Whilst these are the proceedings against the Advocates for the Gallican Church, its Adversaries are encouraged, and their Works in high esteem. The Abridgment of the Councils by Coriolanus was printed at Paris, and revised by a Dr. of the Faculty, though all the contrary Maxims to the Doctrine of the Gallican Church, are set at the beginning of the Book as so many Catholick Doctrines. And the Councils are published by men devoted to the Pope: for the Jesuites have ever had the Government of the Royal Press; and in printing the Councils have left in the Life of Boniface the Eighth, these outragious words, as the Advocate justly terms them, against all France, Philippum Pulchrum Gal­liae Regem justè excommunicavit, and this printed at the King's House, at his own Charges, (New Heresie, p. 100.) Nor is there the least intimation given that that Pope ex­ceeded his Authority, when he threatned to depose him▪ (vit. Bonif. Octavi, Tom. 28. pag. 676.) And though Cossartius takes notice that Binius was mistaken in saying, Philip was justly excommunicated, whereas he was not in­deed at all excommunicated, yet is not one word said, but that he might deserve to be excommunicated, or any thing to the contrary, but that the Pope did very well in threatning him with Deposition, (Conc. Labbé, Tom. 2. part. 2. p. 1389.)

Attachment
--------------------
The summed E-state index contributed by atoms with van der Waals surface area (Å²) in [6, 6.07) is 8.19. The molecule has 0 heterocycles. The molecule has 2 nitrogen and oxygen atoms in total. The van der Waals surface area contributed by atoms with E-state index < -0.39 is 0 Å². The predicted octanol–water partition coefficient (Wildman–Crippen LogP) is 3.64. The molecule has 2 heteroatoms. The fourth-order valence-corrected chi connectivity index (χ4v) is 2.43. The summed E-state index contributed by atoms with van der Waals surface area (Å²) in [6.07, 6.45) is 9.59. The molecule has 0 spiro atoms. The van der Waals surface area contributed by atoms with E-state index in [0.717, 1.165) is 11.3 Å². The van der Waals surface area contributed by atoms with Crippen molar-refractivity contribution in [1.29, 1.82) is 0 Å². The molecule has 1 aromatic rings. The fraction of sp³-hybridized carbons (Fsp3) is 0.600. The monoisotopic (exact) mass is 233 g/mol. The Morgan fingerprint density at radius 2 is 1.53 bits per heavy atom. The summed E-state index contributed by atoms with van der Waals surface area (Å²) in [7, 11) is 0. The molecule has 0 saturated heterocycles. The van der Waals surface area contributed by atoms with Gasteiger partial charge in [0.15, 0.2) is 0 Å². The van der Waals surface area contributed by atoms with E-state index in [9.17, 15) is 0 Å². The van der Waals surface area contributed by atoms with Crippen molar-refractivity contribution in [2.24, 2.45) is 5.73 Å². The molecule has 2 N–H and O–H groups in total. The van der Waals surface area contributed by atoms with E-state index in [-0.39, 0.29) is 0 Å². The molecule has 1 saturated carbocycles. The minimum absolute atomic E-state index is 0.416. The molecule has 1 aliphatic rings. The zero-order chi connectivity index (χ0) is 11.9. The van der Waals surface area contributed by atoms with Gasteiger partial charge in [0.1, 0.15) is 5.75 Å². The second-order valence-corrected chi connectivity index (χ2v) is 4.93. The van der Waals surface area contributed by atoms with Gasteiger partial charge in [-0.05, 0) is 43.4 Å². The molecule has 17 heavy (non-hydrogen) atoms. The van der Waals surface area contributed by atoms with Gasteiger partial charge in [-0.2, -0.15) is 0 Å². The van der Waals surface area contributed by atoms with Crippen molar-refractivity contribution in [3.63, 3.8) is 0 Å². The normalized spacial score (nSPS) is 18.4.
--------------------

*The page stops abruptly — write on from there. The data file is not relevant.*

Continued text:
The judicious Advocate abovementioned, foresaw what was to be expected from this last Edition of the Councils, [Page]which was then in hand, for Labbé had caused a Draught of the Work to be printed, and I am apt to think, that through this Authour's Complaint the Council of Basil had more right done it than otherwise at would have had. But the Treatises prefix't in the Apparatus are such as quite overthrow the Gallican Privileges, and the Doctrines pecu­liar to that Church. For Cardinal Jacobatius, de Conciliis, sets himself purposely to prove the Superiority of the Pope to a Council, and answers all Objections against it, (lib. 10. p. 519. in Appar. Concil. Labbé:) and in plain terms de­nies the Authority of the Decrees of Constance; and ma­king use of those known Evasions, that these Decrees were to take place onely in the times of Schism between two con­tending Popes, or in case of Heresie, or that it was no ge­neral Constitution, but limited to the present exigency of Affairs; in short, he denies that any Constitution of a Coun­cil can bind the Pope, because he has no Superiour but God; and so in all points he palpably contradicts the Doctrine of the French Church, (p. 536.) Paulus Fabulottus, de Po­testate Papae supra Concilium, proves his Tenets by all manner of Arguments from Scripture, from Reason, from History, from Fathers and from Councils; and in his fifth Chap. where he shews the Pope's Superiority from Councils, be shews particularly that the French ought not to except against the Authority of the last Council of the Lateran, because they acknowledge its Authority in enjoying the Pri­vileges granted them in the Bull of Leo the Tenth, which confirmed it; and it is unreasonable, says he, that they should allow it when it makes for their advantage, and re­ject it in other matters, (Fabulott. ib. p. 69, 70.) He pre­tends to shew that Martin the Fifth did by his Bull retract the Decrees of the Fourth and Fifth Sessions of Con­stance, made, says he, in Schism, by appointing the Question to be put to all suspected of Heresie, An credant Romanum Pontificem in Dei Ecclesia supremam habere Potestatem? [Page]"Whether they believe that the Pope has supreme Power 'in the Church of God? And so turns the Council of Constance upon the French, (ib.) In a word, he concludes, that whoever persists obstinately in the contrary Opinion, a­gainst so many Councils, (for he produces no fewer than six, whereof that of Constance is the second) must needs be an Heretick. He particularly answers the Objections brought from the Council of Constance in the usual manner; as for the Council of Basil, he says, all Catholicks confess it was not a lawfull Council, when it defined Councils to be above the Pope. At last he concludes with admiration, that any one should, to the destruction of his Soul, be so per­verse as to call in question so certain a Truth, established on so strong Arguments and so great Authorities. Caranza maintains the Popes Infallibility, and says, it was ne­ver doubted of 'till the Councils of Constance and Basil. (Controver. 3. p. 112. in Appar. Labbei.) He spends his fourth Controversie in shewing, against these two Councils, that Pope's are against General Councils. Petrus de Mon­te in his Monarchia, runs as high as any of the rest, and, to make a Pope a complete Monarch, exempts the Clergy from the Obedience, and their Possessions from the Domini­ons of temporal Princes. (in Apparat. p. 155.) But Jaco­batius, if it be possible, goes beyond this. For he maintains the Deposing Power, and affirms, that the Pope alone may depose Emperours and Kings, and whomsoever he pleases, and particularly the King of France, and this without the advice and concurrence of his Cardinals; he makes no doubt of his deposing Power, the onely Question is, whether he can doe it alone without his Cardinals, and he determines in the Affirmative, (ibid. pag. 329.) so little regard is to be had to that which is esteemed the Doctrine of the French Church, and which some would have us think is the Ro­man-Catholick Doctrine; and the Doctrine against the Pope's Infallibility, the Sententie Parisiensium, as it is [Page]called in contempt, is every where decryed even in Paris it self.